Meredith Vieira ’71 wants to talk to you.
As one of the nation’s foremost journalists and TV personalities, and more recently, the executive producer of the innovative documentary TOWER, one might be tempted to think she may not have the time or the inclination for an in-depth conversation, but that could not be further from the truth. “I am where I am today because I’ve been able to talk to such amazing people, and not just politicians or athletes or celebrities, but everyday people who have their own unique take on the world,” said Vieira during a visit back to Lincoln School in February. “When you can talk with someone, you can connect with them. And when you connect with them, you can understand them. Isn’t that all what we’re here on this earth to do?” Vieira, a native of Rumford, Rhode Island, and a Lincoln lifer from Nursery through graduation, was on campus to screen her film TOWER, a documentary directed by Keith Maitland, which examines the stories of the victims and survivors of the United States’ first mass school shooting, the 1966 tragedy at the University of Texas at Austin. “TOWER is an incredibly important story to tell, and I am very proud to be a part of it. The film’s purpose is to pay homage to the people that were on the ground on that terrible day. It isn’t about gun rights or politics—it’s about opening up the space for critical conversations. It’s a reminder that these issues are, at their core, human issues about real people,” said Vieira. “In my professional life, I am privileged to hear a variety of people’s stories. I love being able to be a facilitator who can share those otherwise untold moments with the world.” The critically acclaimed film, called “a powerful, emotional memorial,” by The Guardian, “an insightful, intense and intensely moving experience,” by Radio Times, and “easily one of the best films of the year,” by the San Francisco Chronicle, was a labor of love for Vieira, who recognized that August 1, 1966 was a day that changed the lives of many, and not just those on campus.
“When this tragedy happened, it was the first of its kind. And it changed the whole entire nation. We lost some of our collective innocence,” said Vieira. “I remember that so much of the news around this event was about the shooter, and not about the people who died, or helped, or had to suddenly learn to live without loved ones. These days, because this is, unfortunately, a more frequent occurrence, deaths are often spoken of in tallies and statistics. But numbers don’t have emotions. They simply cannot tell the whole story.”
During her campus visit, Vieira took the time to sit down and speak with members of The Plaid Post, a student-written and student-run publication with the mission of connecting Lincoln girls with what's happening in the community and around the globe. After screening the film, Vieira spent the afternoon answering questions on subjects ranging from her time at Lincoln to how she got started in her career, from the why and how behind TOWER to her thoughts on influencing national conversations, and continuing the dialogue with the young women around her.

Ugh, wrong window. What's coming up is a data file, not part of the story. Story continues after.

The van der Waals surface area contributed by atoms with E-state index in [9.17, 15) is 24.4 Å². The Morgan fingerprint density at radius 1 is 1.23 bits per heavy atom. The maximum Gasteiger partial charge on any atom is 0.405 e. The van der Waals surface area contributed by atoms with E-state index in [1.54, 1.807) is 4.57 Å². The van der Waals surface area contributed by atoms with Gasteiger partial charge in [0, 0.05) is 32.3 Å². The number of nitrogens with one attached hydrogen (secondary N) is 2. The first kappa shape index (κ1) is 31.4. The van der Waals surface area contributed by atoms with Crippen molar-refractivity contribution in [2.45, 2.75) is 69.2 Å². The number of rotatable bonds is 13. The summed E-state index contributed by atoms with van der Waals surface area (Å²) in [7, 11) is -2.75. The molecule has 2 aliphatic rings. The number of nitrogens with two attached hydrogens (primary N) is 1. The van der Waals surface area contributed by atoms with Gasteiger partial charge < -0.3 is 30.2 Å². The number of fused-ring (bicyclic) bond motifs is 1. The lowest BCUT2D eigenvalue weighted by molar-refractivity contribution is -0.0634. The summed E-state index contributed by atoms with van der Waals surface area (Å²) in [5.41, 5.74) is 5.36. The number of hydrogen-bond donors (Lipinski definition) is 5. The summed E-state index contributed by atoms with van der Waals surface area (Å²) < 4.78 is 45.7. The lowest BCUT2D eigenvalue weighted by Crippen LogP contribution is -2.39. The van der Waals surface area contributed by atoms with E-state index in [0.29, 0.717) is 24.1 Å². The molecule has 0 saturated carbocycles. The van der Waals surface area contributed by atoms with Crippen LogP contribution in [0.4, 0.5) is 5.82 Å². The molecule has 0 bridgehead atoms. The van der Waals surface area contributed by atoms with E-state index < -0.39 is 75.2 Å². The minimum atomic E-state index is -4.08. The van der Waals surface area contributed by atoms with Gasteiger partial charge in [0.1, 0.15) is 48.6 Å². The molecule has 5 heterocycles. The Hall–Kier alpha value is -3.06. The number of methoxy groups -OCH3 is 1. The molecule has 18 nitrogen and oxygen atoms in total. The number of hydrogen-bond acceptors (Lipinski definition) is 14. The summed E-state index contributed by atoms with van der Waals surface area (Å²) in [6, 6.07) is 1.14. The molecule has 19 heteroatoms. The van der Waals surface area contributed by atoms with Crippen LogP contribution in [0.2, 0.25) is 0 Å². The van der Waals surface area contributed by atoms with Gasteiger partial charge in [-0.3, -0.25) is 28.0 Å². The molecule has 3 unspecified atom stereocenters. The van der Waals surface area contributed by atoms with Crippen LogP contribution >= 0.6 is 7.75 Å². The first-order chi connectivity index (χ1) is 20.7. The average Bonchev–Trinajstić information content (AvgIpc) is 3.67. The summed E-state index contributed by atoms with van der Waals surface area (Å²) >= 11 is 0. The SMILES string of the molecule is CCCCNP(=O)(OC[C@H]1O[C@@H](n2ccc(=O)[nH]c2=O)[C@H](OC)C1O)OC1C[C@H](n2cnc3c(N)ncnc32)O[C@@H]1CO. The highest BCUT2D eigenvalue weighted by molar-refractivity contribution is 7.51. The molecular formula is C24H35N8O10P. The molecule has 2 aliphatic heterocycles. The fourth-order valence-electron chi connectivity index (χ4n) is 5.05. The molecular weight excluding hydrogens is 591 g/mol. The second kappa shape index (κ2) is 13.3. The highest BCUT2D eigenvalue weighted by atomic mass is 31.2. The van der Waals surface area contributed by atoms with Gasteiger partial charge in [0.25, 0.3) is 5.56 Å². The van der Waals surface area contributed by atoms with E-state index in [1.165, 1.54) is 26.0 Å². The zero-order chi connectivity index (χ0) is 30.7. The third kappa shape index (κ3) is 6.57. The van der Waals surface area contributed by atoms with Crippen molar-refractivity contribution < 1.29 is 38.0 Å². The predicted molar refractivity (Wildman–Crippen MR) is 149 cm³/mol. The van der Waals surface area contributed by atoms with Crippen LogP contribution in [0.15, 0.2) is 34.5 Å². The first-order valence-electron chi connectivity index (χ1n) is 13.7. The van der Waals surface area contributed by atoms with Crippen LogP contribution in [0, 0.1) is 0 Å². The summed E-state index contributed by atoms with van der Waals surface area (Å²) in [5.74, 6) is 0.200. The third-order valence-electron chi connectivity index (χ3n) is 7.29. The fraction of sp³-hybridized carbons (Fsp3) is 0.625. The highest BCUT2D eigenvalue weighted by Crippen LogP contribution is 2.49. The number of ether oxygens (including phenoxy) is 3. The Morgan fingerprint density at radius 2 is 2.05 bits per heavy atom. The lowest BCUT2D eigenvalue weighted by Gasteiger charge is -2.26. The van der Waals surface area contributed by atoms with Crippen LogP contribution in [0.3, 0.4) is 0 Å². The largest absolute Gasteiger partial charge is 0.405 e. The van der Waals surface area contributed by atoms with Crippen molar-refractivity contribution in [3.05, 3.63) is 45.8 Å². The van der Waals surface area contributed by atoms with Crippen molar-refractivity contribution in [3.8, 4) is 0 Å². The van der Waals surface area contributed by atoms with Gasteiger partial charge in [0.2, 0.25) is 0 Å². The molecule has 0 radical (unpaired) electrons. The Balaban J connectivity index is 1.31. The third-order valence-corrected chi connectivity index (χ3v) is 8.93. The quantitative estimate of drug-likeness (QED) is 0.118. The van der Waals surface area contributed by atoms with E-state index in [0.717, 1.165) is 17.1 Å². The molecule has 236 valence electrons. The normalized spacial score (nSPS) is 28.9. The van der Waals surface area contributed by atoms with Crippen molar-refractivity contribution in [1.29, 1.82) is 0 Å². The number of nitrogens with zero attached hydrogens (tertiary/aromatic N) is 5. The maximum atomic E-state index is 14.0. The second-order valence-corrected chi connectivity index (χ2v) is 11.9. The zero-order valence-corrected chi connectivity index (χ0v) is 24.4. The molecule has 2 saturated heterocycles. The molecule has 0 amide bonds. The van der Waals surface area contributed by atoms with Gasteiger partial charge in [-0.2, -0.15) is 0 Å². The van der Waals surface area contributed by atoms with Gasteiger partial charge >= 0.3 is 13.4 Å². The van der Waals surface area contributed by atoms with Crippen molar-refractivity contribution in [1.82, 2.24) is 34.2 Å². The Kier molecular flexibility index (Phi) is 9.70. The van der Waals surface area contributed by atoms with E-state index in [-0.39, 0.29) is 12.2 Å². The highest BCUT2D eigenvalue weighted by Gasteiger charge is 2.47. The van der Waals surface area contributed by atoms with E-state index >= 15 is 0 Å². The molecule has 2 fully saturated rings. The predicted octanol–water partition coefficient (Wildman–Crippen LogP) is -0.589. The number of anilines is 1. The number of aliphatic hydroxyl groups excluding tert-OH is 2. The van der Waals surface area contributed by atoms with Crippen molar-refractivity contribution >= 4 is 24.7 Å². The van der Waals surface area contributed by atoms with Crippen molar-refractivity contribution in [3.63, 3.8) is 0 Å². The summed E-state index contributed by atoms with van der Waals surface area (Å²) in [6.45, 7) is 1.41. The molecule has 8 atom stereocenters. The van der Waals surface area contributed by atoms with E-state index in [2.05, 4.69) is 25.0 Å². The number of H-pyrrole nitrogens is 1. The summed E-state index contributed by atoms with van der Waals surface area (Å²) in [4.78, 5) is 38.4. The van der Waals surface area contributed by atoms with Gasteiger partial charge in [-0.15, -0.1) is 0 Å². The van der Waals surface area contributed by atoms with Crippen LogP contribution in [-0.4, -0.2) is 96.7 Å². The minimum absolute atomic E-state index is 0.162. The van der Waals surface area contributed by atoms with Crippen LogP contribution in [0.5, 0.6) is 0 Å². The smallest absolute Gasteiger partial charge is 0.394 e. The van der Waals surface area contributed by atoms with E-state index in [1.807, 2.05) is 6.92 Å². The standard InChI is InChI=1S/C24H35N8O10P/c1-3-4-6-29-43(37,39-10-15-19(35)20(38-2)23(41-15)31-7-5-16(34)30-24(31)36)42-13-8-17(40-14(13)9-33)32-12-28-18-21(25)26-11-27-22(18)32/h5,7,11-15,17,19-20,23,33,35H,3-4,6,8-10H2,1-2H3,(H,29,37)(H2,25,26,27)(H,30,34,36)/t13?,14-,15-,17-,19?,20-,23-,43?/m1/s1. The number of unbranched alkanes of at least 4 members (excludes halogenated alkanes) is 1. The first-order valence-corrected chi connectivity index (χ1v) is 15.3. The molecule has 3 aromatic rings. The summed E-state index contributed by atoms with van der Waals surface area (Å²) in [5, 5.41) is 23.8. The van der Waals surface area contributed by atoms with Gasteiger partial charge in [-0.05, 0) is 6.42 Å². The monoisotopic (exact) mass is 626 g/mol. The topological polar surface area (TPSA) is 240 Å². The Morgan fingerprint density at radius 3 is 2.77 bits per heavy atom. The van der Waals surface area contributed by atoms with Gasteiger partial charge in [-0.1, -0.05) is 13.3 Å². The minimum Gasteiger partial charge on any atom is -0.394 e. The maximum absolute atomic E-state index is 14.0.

“Lincoln is a perfect place to have important dialogue. As a school, it’s always been that way,” said Vieira. “You all know this, because you’re Lincoln girls, but it’s so important to have these hard discussions. That’s the point of the film—to get people talking. Don’t be afraid to get uncomfortable. Make some noise. Keep telling stories... Go off script and make real, human connections—that’s when you’ll find the most interesting things... Stay curious, and don’t give up.”
Vieira certainly hasn’t. She left Lincoln–with dreams of becoming a theater major–to attend Tufts University, where she tried on five different concentrations before selecting English in order to graduate on time. On a whim, she took a radio broadcasting class, and her final project was so good, a producer who heard it asked her: “What are you going to do after college?” She answered: “I have no idea!” And his reply was: “I do. You’re going to have a great career.”
Her career since has been one to celebrate, from being a reporter and anchor at WJAR-TV in Providence to hosting major network shows like The View, The Today Show, Who Wants to Be a Millionaire, and the recently premiered PBS documentary Incredible Aging: Adding Life to Your Years. Her eyes, however, are firmly affixed on the future, not just on where she is going, but on who will inherit the good work of telling the world’s tales.
“I had a leg up because of what I learned at Lincoln. And you all will, too. But remember—you don’t want to be the next me, or the next someone else—you want to be the next you. Take my email and use it anytime you like. I mean, don’t hide outside in the bushes or anything,” joked Vieira. “But if I can help young women like you succeed, then it’s better for us all."
“I’ve seen a lot of change. I’ve seen an industry evolve. And at my age, it’s easy to get discouraged about the state of things, but when I meet young people who are enthusiastic, optimistic, and smart, I think we’re going to be okay. After all, our future is up to you. But no pressure,” Vieira said with a wry smile. “You've got this. Your stories are just beginning.”
This piece was originally published in the Summer 2018 issue of The Lincoln Magazine.